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NYC cap on Uber, Lyft ‘A step in the wrong direction,’ advocates charge

August 2, 2018 By Mary Frost Brooklyn Daily Eagle
From left to right: Sulma Arzu-Brown, NYC Hispanic Chamber of Commerce; Bryan Lozano, Tech:NYC; Elaine Brodsky, North Brooklyn Chamber of Commerce; Felice Kirby, Brooklyn Allied Bars and Restaurants; and Courtenay Casey, National Sawdust. Eagle photo by Mary Frost
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Representatives of businesses and advocacy groups called out the New York City Council’s proposed cap on car services like Uber and Lyft on Thursday, saying it was “a step in the wrong direction” and would hurt the outer boroughs.

A package of bills limiting ride-sharing vehicles was introduced to the Council on Wednesday. One, sponsored by Councilmember Stephen Levin (D-Greenpoint, Brooklyn Heights), would require the Taxi and Limousine Commission to limit ride-share licenses for a year. Another would establish minimum wages for drivers. The TLC will submit recommendations at the end of the study period.

The popular ride-sharing services are under fire for making New York City’s congestion worse than ever and driving traditional cab drivers to the brink of bankruptcy.

The number of Uber, Lyft and other app-based cars has increased to almost 60,000, according to a 2017 study by Schaller Consulting. A cap on new licenses could reduce the number of ride-share cars on the street because of high driver turnover rates.

But ride-share advocates said on Thursday that a cap on new licenses would reduce rides to outer-borough neighborhoods, hurting businesses and cutting back on opportunities for minority drivers.

Sulma Arzu-Brown, director of operations for the NYC Hispanic Chamber of Commerce, said that it wasn’t long ago when yellow cab drivers refused to take customers to outer borough destinations.

 “For us to get a ride now, it’s quick and easy,” Brown told the Brooklyn Eagle.

With ride-share service, community members “can participate in the overall vibrancy of New York City,” she said. “We don’t want to return to the pre-Uber days. We want to see all communities respected, with equal opportunities for all.”

While Brown feels for traditional taxi drivers, “The beauty of New York City economy is competition,” she said. There are many other opportunities “in so many areas” for cabbies who need other work, she said.

When the L-train Shuts Down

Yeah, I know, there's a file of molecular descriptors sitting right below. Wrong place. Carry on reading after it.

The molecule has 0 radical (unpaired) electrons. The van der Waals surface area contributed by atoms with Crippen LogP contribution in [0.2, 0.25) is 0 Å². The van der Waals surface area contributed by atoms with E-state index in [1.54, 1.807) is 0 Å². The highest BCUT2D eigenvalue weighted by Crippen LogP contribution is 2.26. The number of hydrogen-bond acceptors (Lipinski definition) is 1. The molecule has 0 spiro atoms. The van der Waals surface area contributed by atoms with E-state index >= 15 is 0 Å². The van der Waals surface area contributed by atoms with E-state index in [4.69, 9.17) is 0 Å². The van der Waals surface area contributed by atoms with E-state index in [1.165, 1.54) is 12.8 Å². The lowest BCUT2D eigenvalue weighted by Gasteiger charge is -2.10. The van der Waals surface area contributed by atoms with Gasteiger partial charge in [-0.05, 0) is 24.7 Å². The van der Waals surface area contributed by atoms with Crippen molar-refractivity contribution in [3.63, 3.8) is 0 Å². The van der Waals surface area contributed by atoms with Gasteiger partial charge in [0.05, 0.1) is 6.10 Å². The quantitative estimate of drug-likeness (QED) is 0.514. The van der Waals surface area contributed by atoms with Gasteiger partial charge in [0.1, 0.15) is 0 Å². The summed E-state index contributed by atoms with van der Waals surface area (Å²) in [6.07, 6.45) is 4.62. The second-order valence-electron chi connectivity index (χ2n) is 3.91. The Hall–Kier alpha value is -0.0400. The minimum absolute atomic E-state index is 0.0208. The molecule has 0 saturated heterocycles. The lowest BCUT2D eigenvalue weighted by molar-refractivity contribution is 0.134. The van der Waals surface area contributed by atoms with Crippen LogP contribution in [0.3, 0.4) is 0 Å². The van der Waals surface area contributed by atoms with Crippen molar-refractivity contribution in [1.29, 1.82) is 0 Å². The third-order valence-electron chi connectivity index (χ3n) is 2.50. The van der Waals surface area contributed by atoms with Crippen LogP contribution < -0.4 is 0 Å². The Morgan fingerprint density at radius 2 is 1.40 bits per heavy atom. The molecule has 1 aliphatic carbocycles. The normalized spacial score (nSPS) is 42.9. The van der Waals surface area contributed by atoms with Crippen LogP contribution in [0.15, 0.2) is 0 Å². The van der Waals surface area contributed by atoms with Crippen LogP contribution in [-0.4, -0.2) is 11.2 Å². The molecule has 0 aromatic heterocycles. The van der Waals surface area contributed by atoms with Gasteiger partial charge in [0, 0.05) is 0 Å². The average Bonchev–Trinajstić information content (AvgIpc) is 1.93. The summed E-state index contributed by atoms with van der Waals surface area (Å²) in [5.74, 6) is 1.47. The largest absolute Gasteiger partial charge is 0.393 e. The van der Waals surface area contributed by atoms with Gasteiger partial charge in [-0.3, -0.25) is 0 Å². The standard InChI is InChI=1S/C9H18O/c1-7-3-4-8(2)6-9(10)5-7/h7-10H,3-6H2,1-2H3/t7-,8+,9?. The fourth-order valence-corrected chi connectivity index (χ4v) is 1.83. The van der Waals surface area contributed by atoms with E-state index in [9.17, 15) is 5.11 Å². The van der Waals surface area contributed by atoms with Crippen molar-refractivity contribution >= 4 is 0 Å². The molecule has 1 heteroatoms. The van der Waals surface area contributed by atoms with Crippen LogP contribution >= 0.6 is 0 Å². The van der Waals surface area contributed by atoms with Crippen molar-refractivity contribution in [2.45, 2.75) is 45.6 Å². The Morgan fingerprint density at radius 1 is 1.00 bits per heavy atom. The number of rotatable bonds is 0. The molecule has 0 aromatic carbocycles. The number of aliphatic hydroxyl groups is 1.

The cap on new licenses would hit neighborhoods like Greenpoint and Williamsburg particularly hard, local business owners said, because the upcoming L-train shutdown scheduled to begin in April will leave residents with less access to transportation.

The city expects the shutdown, which affects the L line between Brooklyn and Manhattan, to last about 15 months.

Felice Kirby, co-founder of Brooklyn Allied Bars and Restaurants, says north Brooklyn needs ride-share companies to take up the slack while the L train is out.

“We would ask the rideshare companies to ferry groups of pooled rides to the embarkation points for trains and buses to support mass transit,” Kirby said. “We’re looking for different pickup points, we’re looking for DOT to change some of the traffic patterns so that we do have good flow. And we support all thinking and modern ideas to address congestion in congested places. We just don’t think this is well thought out.”

Kirby said following the press conference that the ride-share limit would hit a younger, more savvy demographic.

“We’re talking about a demographic that uses their smart phones and wants to be able to pull in a ride, know where the driver is, see picture of the driver, see their license plate, have a trail of information. Why shouldn’t all the yellow cabs, green cabs, why shouldn’t everybody have a system like that?” Kirby said.

“It’s not our place to speak about how the industry should operate themselves, but we don’t think that taking away an existing resource in this manner makes sense at this time,” Kirby added.

Besides Arzu-Brown and Kirby, speakers at the press conference on Thursday, held at the Brooklyn Bowl in Williamsburg, included Bryan Lozano, Tech:NYC; Elaine Brodsky, North Brooklyn Chamber of Commerce and Courtenay Casey, National Sawdust.

Levin’s bill includes some wiggle room, with langue that would allow TLC to issue unlimited licenses which “would increase the availability of for-hire services in different geographic areas of the city where such services are needed, and where such licenses would not substantially contribute to traffic congestion.”

On Friday, Lyft issued a statement saying the bills “would take New York back to an era of standing on the corner and hoping to get a ride. Wait times would increase significantly and driver earnings and job opportunities would shrink. Worst of all, the proposals prioritize corporate medallion owners above the overwhelming majority of New Yorkers.”

Lyft said it was prepared to support an industry commitment to a $100 million hardship fund “to assist individual medallion owner-operators who are in financial pain.”

 

 


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